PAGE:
• Inclusion of labeled COA serve as additional resource

LOOK

  • Table alphabetically listing conditions or diseases
  • Six Columns :
    • Disease Condition
    • Indication and/or Claim(s) Description
    • Outcome of Interest
    • COA (COA Type)
    • COA Context of Use
    • COA Qualification Information

LIMITATIONS

  • Not a comprehensive list
  • Not a replacement for FDA interactions or supersede existing guidances

FDA seeking public feedback 
FDA will host Webinar

READ


fda guidances

cyber

CDRH Draft Guidance on Cybersecurity

  • Recommendations for monitoring, identifying and addressing cybersecurity vulnerabilities and exploits as part of medical device management
  • General principles for Pre-Market and Post-Market considerations, essential clinical performance
  • Risk management based on exploitability of the cybersecurity vulnerability, and health impact severity if the vulnerability were to be exploited
  • Remediating and Reporting vulnerabilities including controlled and uncontrolled risks to essential clinical management
  • Content for PMA Periodic Reports including description of vulnerability, sponsor conclusion and description of changes made
  • Elements of an Effective Postmarket Cybersecurity Program : Identify, Protect/Detect, Protect/Respond/Recover
  • To be discussed at the Jan 2021 FDA Workshop on Cybersecurity

READ


 

 

POCA

POCA – Phonetic and Orthographic Computer Analysis

  • Part of CDER, Office of Surveillance and Epidemiology (OSE), Division of Medication Errors Prevention and Analysis (DMEPA)’s mission to prevent medication errors due to proprietary name confusion
  • POCA is a web application to determine written and phonetic similarities between proposed drug names using advanced algorithms
  • Compares a drug name against multiple drug names found in several different “data sources” contained in the software
  • FDA is providing zip files to download and install to help Sponsor evaluate potemtial proprietary names vs FDA database. – ‘Drugs @ FDA’ and ‘RxNorm’

READ

 

HELPFUL RESOURCES

 

drug links

WHAT : Drug Industry -specific resources pages focused on information that serves as a guide to key information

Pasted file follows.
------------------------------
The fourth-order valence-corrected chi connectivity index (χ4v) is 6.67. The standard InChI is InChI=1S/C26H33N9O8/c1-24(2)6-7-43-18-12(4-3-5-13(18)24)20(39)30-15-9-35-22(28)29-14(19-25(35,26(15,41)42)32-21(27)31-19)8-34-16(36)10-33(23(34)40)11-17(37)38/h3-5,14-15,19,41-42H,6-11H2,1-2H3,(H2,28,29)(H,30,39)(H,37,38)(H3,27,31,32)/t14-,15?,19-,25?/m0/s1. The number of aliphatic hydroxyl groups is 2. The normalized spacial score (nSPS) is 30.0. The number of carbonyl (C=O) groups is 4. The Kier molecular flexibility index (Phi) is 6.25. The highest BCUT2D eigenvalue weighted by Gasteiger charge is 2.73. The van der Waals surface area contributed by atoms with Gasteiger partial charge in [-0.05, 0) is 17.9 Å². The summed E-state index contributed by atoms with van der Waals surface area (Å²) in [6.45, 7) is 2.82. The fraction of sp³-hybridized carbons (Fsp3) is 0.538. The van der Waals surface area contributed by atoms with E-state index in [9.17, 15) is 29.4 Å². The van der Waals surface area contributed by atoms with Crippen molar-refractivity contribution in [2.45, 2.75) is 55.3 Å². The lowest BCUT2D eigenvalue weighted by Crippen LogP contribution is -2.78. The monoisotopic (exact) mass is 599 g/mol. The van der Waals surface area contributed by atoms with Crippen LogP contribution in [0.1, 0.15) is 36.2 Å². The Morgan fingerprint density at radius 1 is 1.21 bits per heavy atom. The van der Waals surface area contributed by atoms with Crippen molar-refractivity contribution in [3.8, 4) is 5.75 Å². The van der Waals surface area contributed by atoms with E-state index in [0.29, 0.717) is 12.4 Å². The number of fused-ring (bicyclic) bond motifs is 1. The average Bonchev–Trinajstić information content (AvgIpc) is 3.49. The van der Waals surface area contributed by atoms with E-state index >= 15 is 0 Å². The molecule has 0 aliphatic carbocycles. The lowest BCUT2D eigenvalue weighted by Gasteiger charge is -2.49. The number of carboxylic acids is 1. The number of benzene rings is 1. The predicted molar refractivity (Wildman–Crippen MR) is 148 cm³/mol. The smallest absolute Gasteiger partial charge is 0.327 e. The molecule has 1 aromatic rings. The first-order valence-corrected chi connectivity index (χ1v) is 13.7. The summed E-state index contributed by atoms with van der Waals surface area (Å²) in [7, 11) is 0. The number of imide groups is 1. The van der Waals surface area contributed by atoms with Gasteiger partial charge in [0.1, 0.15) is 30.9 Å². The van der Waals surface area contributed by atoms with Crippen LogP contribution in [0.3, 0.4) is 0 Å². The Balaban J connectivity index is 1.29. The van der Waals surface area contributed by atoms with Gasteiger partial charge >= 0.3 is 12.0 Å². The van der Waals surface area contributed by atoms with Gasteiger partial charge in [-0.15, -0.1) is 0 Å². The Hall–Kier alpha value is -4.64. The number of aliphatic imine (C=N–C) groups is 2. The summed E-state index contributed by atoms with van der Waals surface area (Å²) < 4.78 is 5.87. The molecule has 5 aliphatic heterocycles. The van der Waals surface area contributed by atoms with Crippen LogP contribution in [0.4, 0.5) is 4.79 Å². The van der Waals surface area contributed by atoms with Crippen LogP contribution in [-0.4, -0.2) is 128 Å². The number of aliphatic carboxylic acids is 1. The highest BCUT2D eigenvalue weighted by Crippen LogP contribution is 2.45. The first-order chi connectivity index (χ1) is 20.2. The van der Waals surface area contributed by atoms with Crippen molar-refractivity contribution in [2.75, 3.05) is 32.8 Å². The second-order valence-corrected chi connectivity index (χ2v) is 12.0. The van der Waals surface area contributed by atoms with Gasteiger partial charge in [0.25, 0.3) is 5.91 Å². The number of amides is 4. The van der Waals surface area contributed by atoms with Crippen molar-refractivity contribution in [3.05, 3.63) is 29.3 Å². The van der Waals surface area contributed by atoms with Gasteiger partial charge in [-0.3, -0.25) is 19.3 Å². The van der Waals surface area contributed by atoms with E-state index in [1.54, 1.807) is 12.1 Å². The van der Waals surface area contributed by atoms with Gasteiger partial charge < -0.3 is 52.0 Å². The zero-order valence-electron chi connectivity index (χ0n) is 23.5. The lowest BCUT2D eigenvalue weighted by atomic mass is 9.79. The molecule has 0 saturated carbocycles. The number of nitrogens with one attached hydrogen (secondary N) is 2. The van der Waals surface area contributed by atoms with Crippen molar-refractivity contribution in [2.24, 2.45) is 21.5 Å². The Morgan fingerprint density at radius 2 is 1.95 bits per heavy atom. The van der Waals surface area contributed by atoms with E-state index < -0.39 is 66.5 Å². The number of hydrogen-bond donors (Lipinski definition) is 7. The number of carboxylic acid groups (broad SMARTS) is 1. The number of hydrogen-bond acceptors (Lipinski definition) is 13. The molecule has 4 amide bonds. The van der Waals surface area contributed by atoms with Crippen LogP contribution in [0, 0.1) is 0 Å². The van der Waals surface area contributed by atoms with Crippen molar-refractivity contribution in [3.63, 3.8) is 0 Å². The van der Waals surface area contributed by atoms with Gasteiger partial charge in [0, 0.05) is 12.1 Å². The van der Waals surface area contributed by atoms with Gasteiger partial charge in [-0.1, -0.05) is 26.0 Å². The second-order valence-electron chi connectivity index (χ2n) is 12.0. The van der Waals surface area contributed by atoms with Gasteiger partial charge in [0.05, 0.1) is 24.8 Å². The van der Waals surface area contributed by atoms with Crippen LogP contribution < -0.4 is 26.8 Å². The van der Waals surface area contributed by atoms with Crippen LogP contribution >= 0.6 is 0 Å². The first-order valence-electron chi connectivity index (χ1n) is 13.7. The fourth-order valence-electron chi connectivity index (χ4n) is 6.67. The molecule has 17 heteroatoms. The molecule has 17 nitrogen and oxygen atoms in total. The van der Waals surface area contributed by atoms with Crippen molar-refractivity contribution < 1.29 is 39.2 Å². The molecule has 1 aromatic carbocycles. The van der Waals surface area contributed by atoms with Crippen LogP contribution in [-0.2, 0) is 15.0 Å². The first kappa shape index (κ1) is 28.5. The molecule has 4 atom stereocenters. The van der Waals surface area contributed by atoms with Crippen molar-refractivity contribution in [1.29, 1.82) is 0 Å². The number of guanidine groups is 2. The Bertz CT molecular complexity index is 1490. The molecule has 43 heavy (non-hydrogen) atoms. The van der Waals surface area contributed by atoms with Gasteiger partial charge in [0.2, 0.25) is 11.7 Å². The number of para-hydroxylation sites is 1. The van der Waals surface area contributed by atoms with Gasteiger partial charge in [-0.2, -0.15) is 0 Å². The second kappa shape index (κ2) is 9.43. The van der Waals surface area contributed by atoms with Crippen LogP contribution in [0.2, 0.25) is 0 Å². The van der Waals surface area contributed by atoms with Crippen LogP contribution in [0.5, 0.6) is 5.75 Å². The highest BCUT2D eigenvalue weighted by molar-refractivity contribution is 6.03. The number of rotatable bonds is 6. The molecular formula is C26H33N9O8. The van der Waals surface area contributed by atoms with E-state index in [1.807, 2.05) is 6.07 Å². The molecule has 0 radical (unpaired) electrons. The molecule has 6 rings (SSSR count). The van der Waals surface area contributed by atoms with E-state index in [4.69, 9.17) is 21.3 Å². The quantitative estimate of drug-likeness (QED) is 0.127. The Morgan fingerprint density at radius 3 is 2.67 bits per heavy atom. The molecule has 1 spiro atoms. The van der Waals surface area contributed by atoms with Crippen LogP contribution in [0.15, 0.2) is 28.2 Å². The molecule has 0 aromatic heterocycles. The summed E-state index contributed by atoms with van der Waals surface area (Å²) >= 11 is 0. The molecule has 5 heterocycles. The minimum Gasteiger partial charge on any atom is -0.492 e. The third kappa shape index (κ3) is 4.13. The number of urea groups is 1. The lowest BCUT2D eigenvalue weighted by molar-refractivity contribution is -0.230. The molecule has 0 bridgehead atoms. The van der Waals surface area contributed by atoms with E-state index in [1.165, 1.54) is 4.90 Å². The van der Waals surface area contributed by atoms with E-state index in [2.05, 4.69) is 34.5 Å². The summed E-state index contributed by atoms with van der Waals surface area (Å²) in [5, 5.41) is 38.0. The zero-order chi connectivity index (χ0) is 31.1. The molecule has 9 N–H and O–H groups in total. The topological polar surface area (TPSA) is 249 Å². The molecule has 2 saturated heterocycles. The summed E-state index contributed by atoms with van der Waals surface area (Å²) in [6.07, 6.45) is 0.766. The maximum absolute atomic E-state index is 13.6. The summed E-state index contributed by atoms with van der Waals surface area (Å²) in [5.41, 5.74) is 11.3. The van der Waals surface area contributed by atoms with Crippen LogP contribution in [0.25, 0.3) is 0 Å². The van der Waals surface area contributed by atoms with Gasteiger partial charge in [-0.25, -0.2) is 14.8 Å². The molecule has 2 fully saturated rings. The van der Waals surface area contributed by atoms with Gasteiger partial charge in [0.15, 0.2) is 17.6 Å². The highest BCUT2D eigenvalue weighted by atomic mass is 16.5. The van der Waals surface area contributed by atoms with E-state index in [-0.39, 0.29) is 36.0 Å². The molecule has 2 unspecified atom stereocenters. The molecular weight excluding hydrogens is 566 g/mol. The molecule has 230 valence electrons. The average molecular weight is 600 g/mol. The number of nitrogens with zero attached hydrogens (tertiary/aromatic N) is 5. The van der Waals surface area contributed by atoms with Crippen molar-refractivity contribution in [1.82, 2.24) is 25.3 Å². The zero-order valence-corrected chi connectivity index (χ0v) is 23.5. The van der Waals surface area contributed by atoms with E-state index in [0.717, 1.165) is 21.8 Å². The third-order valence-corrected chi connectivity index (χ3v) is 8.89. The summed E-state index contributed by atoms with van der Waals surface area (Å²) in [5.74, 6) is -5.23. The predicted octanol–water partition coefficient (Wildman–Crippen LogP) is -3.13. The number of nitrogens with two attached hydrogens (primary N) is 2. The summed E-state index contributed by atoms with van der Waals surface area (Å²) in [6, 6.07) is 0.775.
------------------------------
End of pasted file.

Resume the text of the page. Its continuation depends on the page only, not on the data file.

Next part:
LINK

 

CELP

WHAT : CELP serves as a liaison between the FDA and the cardiovascular and endocrine health professional and patient communities. CELP encourages and supports active participation in forming FDA regulatory policies that promote healthy dietary and nutrition practices and advance the safety and effectiveness of human medical products that treat diabetes, hypertension, heart disease, and obesity.

WHO : Your organization can collaborate with FDA

HOW : Phone: 301-796-8460, Cardio.Endo@fda.hhs.gov

LINK

CLINICAL PHARMACOLOGY CARD: GENVOYA®

Mechanism of Action

Fixed-dose combination of antiretroviral drugs elvitegravir (EVG), boosted by the CYP3A inhibitor cobicistat (COBI), emtricitabine (FTC), and tenofovir alafenamide(TAF)

Pharmacodynamics (PD)

Effect on QT interval is not known

Pharmacokinetics (PK)

Median Tmax: EVG: 4 hours; COBI: 3 hours; FTC: 3 hours; TAF: 1 hour

Food Effect: EVG AUC was increased by 34% and 87% when GENVOYA was co-administered with a light meal and high fat meal, respectively. No clinically meaningful food effect on COBI, FTC or TAF was observed.

Median Terminal half-lives: EVG: 12.9 hours; COBI: 3.5 hours ; FTC: 10 hours; TAF: 0.51 hours

Metabolism: EVG: CYP3A (major) and UGT1A1/3 (minor): COBI: CYP3A (major) and CYP2D6 (minor): FTC: Not significantly metabolized; TAF: Cathepsin A (major), carboxylesterase 1 (minor), and CYP3A (minimal)

Excretion: FTC is excreted renally; TFV (the primary metabolite of TAF) is excreted renally; EVG and COBI metabolites are primarily eliminated in feces

Plasma protein binding: EVG: ~99%;  COBI: ~98% ; FTC: <4%; TAF: ~80%

PK-PD Analysis

No exposure-response relationships for safety or efficacy were identified for any of the components of GENVOYA at the approved recommended dosage.

Population PK

No dosage adjustment is recommended based on race or gender

Special Populations

No dosage adjustment is recommended based on creatinine clearance ≥30 mL/min, mild (Child-Pugh Class A) or moderate (Child-Pugh Class B) hepatic impairment, or age ≥12 to ≤75 years.

Renal Impairment: GENVOYA is not recommended in patients with estimated creatinine clearance below 30 mL/min.

Hepatic Impairment: GENVOYA is not recommended in patients with severe hepatic impairment (Child-Pugh Class C).

Drug Interactions

GENVOYA can alter the concentration of drugs metabolized by CYP3A or CYP2D6.

Coadministration of GENVOYA is contraindicated with drugs that are highly dependent on CYP3A for clearance and for which elevated plasma concentrations are associated with serious and/or life-threatening events, and drugs that may lead to reduced efficacy of GENVOYA and possible resistance, such as potent CYP450 inducers.

Coadministration of GENVOYA is not recommended with rifabutin, rifapentine, salmeterol, and/or colchicine in patients in patients with renal or hepatic impairment.